Used oil analysis is a vital part of a hydraulic oil maintenance process. With it, operators can monitor and optimize the life of a hydraulic system. This data gives them a heads up as to what may be affecting the performance of the fluid or the system.
Used oil analysis involves taking a representative sample of the fluid, sending it to a qualified used oil analysis laboratory and then interpreting and acting upon the results.
Incorporated into a proactive maintenance program this process can give users the ability to evaluate trends over time and know when a system may be failing. It also provides a basis for better informed maintenance decisions and recognizing problems before they become too expensive or serious to repair.
Used oil analysis should complement other recommended maintenance processes, such as monitoring oil consumption. Always follow your equipment manufacturer’s specified service interval for oil analysis sampling or sample at regular intervals.
What to look for
Many users believe if an oil looks clean then it is. But the human eye can only detect particulates about 40 microns or greater, and tolerances in critical parts of the hydraulic system — such as pumps or valves — can be as low as 0.5 to 5 microns.
The ISO 4406 particle count standard used in oil analysis can help determine the true cleanliness of the oil.
Used oil analysis also measures viscosity, which is the fluid’s thickness or resistance to flow The lab will use a simple viscosity test (ASTM D445) to measure any changes in viscosity.
Another test — the Fourier Transform Infrared Spectroscopy (FTIR ) — identifies multiple degradation processes and chemical changes such as acid number (AN) and oxidation. FTIR compares the spectrum of used oil with that of the new fluid. The difference between the used and new fluid spectrums indicate what form of degradation is ongoing and to what degree it has occurred.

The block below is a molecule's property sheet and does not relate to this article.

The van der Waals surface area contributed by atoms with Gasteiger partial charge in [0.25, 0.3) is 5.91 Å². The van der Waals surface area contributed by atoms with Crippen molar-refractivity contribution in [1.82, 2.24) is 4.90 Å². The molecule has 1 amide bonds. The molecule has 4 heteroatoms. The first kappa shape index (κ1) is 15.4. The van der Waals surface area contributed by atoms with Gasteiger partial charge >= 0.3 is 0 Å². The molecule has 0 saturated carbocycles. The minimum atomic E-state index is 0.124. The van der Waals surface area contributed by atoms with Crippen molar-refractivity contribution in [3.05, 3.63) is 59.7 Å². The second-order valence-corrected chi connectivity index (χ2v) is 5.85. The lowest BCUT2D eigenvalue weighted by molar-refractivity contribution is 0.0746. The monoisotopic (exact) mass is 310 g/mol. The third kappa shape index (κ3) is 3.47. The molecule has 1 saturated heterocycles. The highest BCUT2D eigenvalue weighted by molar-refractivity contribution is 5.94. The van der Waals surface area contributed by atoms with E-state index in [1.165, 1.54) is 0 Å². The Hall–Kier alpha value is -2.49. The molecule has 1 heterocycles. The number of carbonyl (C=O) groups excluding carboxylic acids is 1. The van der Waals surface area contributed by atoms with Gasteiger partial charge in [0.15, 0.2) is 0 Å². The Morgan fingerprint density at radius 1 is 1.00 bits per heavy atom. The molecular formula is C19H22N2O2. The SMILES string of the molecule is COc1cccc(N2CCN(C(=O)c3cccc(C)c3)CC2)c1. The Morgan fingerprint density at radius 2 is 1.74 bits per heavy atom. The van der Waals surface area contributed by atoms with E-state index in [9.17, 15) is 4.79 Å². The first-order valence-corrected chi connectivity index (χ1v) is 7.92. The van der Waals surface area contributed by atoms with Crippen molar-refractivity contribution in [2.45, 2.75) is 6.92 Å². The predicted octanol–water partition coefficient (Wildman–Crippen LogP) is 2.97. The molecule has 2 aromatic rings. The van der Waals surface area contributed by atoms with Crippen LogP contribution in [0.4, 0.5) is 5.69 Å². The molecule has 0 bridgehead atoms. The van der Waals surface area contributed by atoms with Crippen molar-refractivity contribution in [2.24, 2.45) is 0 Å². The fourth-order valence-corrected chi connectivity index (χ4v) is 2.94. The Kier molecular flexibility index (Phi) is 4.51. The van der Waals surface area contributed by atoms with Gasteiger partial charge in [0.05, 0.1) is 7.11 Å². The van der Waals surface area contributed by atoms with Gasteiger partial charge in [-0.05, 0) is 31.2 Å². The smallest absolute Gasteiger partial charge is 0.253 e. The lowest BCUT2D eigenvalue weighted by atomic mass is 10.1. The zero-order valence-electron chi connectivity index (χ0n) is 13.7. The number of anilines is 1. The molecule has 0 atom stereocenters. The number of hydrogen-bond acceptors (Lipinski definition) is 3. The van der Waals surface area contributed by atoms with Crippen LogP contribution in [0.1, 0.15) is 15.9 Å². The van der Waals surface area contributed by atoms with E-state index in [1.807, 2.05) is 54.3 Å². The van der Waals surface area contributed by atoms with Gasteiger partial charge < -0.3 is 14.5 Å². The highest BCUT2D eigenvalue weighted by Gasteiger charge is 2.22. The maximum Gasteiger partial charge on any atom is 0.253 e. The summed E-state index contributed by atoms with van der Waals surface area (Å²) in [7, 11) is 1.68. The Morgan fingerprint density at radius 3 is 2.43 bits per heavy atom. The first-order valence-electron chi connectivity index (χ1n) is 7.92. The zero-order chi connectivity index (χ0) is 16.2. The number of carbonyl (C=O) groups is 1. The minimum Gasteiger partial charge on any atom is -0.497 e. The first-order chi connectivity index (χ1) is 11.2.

Oxidation, for example. is a form of degradation that occurs when the fluid is exposed to high temperatures and air (oxygen), a typical problem in hydraulic systems. Oxidation can be assessed through FTIR and via the AN test.
For large and high precision hydraulic systems with servo-valves, additional oxidation testing can be performed such as Rotating Pressure Vessel Oxidation Test (RPVOT). Catalysts such as copper (and other wear metals) or water are known to accelerate oxidation.
Oxidation can cause the oil to darken and increase in viscosity. Additionally, as the degradation takes its toll it can cause formation of sludge, varnish and deposits that settle, as well as the formation of acids.
Higher fluid temperatures dramatically increase the rate of oxidation; the life of the oil is shortened at a quicker rate for every 18-degree Fahrenheit increase.
Using the data
Receiving the used oil analysis data is only the first step. If it’s going to make a difference in how you manage your fleet, you need to quickly review and act on it.
Digital diagnostic tools and asset management reporting — such as Petro-Canada Lubricants’ LUBE 360 Oil Diagnostics — can support efficient and effective data analysis.
Such tools can allow you to view your test results from mobile devices, giving your fleet management team 24/7 access. Easy-to-use dashboard graphs help to prioritize critical results and detect abnormalities. This will help your team proactively track where maintenance is needed and predict where it will be needed.
Author: Neil Buchanan, senior technical services advisor, Petro-Canada Lubricants, a HollyFrontier business.